Lord of the Flies is full of symbols, all of which Golding uses masterfully to reinforce his larger theme of civilization versus savagery. Since no literary figure can ever be a literal representation, you are probably asking for the metaphoric and the deeper symbolic represetations of the conch. At the beginning of the novel, the conch metaphorically represents authority on the island. The shell gives Ralph the power to summon the other boys to assemblies and meetings. In chapter one, the boys liken the shell to the megaphone used by the man at the airport, again reinforcing in their mind the notion of an authority figure.
As a figurative metaphor for authority, the shell also is a symbol that symbolically represents civilization, rules, and order on the island. The boys choose Ralph as their chief, and he institutes the rule of using the conch as a "hands up" like at school to signal who may talk without interruption at the tribal assemblies. Golding builds upon this symbolism throughout the novel, culminating in the conch's destruction at Castle Rock, signalling the end to all pretense of civilization on the island.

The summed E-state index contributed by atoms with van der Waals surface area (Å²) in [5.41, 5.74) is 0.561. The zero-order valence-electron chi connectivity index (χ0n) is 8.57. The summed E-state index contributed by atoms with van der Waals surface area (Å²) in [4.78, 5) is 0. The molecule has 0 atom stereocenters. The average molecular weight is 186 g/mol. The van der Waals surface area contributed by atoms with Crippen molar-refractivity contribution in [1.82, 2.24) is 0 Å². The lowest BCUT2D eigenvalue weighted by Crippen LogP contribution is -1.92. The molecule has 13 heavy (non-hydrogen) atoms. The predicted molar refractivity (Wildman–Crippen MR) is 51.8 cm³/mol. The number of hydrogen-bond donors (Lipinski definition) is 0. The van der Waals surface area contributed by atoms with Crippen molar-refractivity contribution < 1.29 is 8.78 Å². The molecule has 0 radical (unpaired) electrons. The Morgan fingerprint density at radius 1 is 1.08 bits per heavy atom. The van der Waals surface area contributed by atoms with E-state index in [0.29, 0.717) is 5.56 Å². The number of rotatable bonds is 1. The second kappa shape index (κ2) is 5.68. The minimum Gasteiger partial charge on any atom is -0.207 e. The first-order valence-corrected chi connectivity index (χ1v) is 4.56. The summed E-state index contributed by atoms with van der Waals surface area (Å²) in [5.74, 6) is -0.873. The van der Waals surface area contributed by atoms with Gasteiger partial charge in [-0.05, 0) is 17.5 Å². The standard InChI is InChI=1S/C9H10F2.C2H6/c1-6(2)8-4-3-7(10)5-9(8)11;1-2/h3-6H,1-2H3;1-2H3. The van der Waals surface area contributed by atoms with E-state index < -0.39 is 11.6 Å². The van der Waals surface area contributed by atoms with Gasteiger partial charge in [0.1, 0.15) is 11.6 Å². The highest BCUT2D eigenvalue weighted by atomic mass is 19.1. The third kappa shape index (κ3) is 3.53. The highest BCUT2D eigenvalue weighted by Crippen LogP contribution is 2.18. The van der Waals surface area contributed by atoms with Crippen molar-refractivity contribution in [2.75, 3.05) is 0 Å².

It is also possible to define these two figurative representations as a metonymy for authority and an extended metaphor for civilization. One thing these representations cannot be is literal.